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Creating a Safe Space: Psychological Safety of Healthcare Workers28651/16/2020 9:52:31 PMPatient Safety News ​​Creating a Safe Space Psychological Safety of Healthcare Workers is a comprehensive guide and toolkit that provides Canadian healthcare organizations with the resources they need to develop and sustain a peer-to-peer support program. The Canadian Patient Safety Institute has created a comprehensive guide and toolkit that provides Canadian healthcare organizations with the resources they need to develop and sustain a peer-to-peer support program (PSP). Creating a Safe Space Strategies to Address the Psychological Safety of Healthcare Workers provides a broad overview of what peer support is available in Canada and internationally. The guide outlines best practices, tools, and resources. These help policy makers, accreditation bodies, regulators, and healthcare leaders assess what healthcare workers need in terms of support, and to create PSPs to preserve their emotional well-being. The result enables healthcare organizations to provide the best and safest care to their patients. Some healthcare organizations are unable to provide the support needed to their staff and managers to maintain a healthy and resilient workforce. Albert Wu coined the term "second victim"1 to describe a healthcare worker after a patient safety incident. The "second victim phenomenon"1, 2 describes healthcare providers who are psychologically traumatized by events during the provision of care, resulting in anxiety and depression, decreased performance, high turnover rates, and increased patient safety incidents3. Various studies estimate that the prevalence of the second victim phenomenon ranges from 10.4 per cent up to 43.3 per cent3. Healthcare is a high stress environment. Healthcare providers are expected to work efficiently and safely in often difficult and pressured settings. Over the past decade, research has identified the clear link between a provider's mental health and healthcare outcomes, including patient safety, with the probability of contributing to a preventable incident increased when the provider is suffering from psychological distress4. For example, a healthcare professional may feel emotionally traumatized after a sudden or unexpected bad outcome, a patient safety incident, the loss of a patient with whom they feel close, workplace conflict, or dealing with multiple trauma cases. "While patients and families will always be the first priority in healthcare, workers also need to be supported as a result of what they experience in their profession," says Markirit Armutlu, Senior Program Manager, Canadian Patient Safety Institute. "Peer-to-peer support programs, where health professionals can discuss their emotional distress in a nonjudgmental environment with colleagues who can relate to what they are going through, are now seen as an effective approach to helping health professionals cope and provide a safe space where they can get extra support." Creating a Safe Space is divided into four sections Section 1 provides the results of a pan-Canadian survey of healthcare workers to determine what support they needed and identified gaps in that support. Section 2 includes knowledge from international literature so that we can learn from those who have established or studied healthcare PSPs. Section 3 addresses confidentiality and legal privilege for peer support programs. It provides clear explanations about what is and is not privileged information and how best to strengthen confidentiality. Section 4 provides a step-by-step approach to help healthcare organizations succeed in creating a PSP. It includes recommendations on how to recruit and train peer supporters and how to ensure spread and sustainability of the program. A webinar series has also been created to learn from others who have implemented PSP programs. In partnership with the Mental Health Commission of Canada, the Canadian Patient Safety Institute has compiled the Creating a Safe Space Toolkit with input from experts and contributing organizations. "The Toolkit is an excellent source of information for healthcare workers, leaders, regulators, and policy makers that includes templates, examples, and recommendations for anyone who is embarking on creating a PSP," says Armutlu. "The searchable database provides links to documents and examples from existing peer support programs for healthcare providers." 1 Wu AW. (2000) Medical error the second victim. The doctor who makes the mistake needs help too. BMJ. 320726-727. 2 Scott SD. (2011). The second victim phenomenon A harsh reality of health care professions. Perspectives on Safety. Patient Safety Network. AHRQ. 3 Edrees H, Connors C, Paine L, Norvell M, Taylor H, Wu A. Implementing the RISE second victim support programme at the Johns Hopkins Hospital a case study. BMJ Open. 2016;(6);1-12. doi 10.1136/bmjopen-2016-011708 4 Burlison, JD et al. (2018). The Effects of the second victim phenomenon on work-related outcomes Connecting self-reported caregiver distress to turnover intentions and absenteeism. J Patient Safety. Author manuscript; avail. in PMC. 1/16/2020 10:00:00 PM Creating a Safe Space: Psychological Safety of Healthcare Workers is a comprehensive guide and toolkit that provides Canadian healthcare1/17/2020 6:32:53 PM52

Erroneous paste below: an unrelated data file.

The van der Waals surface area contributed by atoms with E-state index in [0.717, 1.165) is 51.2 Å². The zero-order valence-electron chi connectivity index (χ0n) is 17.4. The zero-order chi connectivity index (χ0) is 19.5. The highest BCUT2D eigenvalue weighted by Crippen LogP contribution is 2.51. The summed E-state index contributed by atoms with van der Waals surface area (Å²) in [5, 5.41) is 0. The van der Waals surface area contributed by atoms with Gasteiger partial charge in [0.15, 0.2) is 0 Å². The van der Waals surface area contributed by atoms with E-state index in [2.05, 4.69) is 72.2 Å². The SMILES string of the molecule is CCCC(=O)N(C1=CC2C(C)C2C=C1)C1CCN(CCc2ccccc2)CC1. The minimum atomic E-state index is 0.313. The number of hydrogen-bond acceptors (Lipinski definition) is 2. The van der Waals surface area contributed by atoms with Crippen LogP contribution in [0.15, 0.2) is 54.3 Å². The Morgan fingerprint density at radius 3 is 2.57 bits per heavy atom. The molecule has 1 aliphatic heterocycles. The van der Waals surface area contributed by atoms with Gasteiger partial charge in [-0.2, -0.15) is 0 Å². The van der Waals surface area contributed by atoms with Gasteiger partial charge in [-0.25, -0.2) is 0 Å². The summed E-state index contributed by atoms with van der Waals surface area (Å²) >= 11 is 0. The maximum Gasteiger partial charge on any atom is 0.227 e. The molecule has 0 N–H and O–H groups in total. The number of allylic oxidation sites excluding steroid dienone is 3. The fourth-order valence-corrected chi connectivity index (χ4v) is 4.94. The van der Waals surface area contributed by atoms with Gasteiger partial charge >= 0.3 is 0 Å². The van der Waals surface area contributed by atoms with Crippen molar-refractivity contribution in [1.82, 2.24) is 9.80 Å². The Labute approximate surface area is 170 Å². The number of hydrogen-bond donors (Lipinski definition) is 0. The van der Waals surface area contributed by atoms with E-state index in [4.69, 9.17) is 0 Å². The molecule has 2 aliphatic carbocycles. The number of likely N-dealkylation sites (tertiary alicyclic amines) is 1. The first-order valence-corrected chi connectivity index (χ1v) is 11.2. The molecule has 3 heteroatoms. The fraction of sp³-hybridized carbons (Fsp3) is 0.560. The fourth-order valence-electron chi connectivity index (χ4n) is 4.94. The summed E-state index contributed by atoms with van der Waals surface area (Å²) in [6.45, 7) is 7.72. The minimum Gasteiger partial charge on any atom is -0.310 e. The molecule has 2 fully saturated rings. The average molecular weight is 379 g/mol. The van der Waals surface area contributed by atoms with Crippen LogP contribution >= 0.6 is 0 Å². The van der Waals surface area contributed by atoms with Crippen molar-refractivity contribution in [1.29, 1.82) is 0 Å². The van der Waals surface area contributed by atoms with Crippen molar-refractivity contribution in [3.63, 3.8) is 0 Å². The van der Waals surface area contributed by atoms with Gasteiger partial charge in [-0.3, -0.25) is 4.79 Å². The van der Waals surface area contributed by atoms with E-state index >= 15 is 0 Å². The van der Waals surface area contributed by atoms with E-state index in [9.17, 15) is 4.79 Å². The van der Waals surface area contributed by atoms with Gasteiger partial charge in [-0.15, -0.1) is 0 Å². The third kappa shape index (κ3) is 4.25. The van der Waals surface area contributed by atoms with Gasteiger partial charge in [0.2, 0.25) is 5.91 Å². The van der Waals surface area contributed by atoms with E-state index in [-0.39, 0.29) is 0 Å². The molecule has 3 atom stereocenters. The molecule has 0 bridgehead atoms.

#SHIFTTALKS Building Engagement Capacity in Atlantic Canada9021/15/2020 9:04:34 PMSHIFT Talks by Kelli O'Brien Little did I know, when I volunteered to help with the planning and implementation of the Atlantic Health Quality and Patient Safety Collaborative's Engaging Patients in Patient Safety Collaborative in 2018, that I would be joining forces with such amazing experts with varied backgrounds. The collaborative included a knowledgeable faculty of patient partners and healthcare providers, leaders from the Canadian Patient Safety Institute committed to making healthcare safer, and specialists in science and the art of quality improvement from the Improvement Associates. It was truly a humbling and inspirational experience working with the faculty, the Canadian Patient Safety Institute, Improvement Associates, and the healthcare teams involved. Seventeen teams, representative of all four Atlantic Canadian provinces, were enrolled in the 12-month virtual collaborative, designed to increase the effectiveness of patient engagement in improving patient safety and quality. Building upon the Engaging Patients in Patient Safety A Canadian Guide, the teams accepted the challenge to improve patient engagement within their complex, ever-changing environments. The teams selected change ideas to increase effectiveness of patient engagement at point of care, at the organizational level, and/or to enable effective leadership to support patient engagement. Interestingly, nine teams focused either on strategies to increase effectiveness at the organizational level, and eight focused on strategies to increase effectiveness within specific care processes. The collaborative was unique in that all the learning and collaboration between teams occurred virtually as the teams never came together face-to-face for any of the learning events. The opening and closing events, as well as all the other activities, including the planning for the engagement, occurred remotely. The teams were certainly up to the challenges of working together within a virtual world and the planning group worked diligently to try to create the conditions to support collaboration. An active ingredient contributing to the success of the collaborative was the everyone teaches, everyone learns approach. Although the evaluation results are not yet finalized, informal discussions with team members suggest that the opportunity to learn from each other and from patient partners about successful strategies, as well as to share common struggles, was invaluable for participants. Flexibility and time were key enablers of the collaborative. Congratulations to the participating teams! I am hopeful for the future based on the teams' commitment to "conquer silence" – to hear and listen to the voices of patients and providers and empower and enable patients to be partners in care. This deep belief in engagement will help transform the healthcare system for exceptional care experiences with better outcomes for patients. Sustaining and building on the important work of the collaborative will indeed support the creation of "engagement capable environments" in our provinces.1 The Engaging Patients in Patient Safety Collaborative was co-chaired by Kelli O'Brien, Vice-President of Long Term Care, Rural Health and Quality, Western Health (Newfoundland) and Ioana Popescu, Senior Program Manager, Canadian Patient Safety Institute. 1https// 1/15/2020 9:00:00 PMby Kelli O'Brien Little did I know, when I volunteered to help with the planning and implementation of the Atlantic Health Quality and Patient1/15/2020 10:06:08 PM189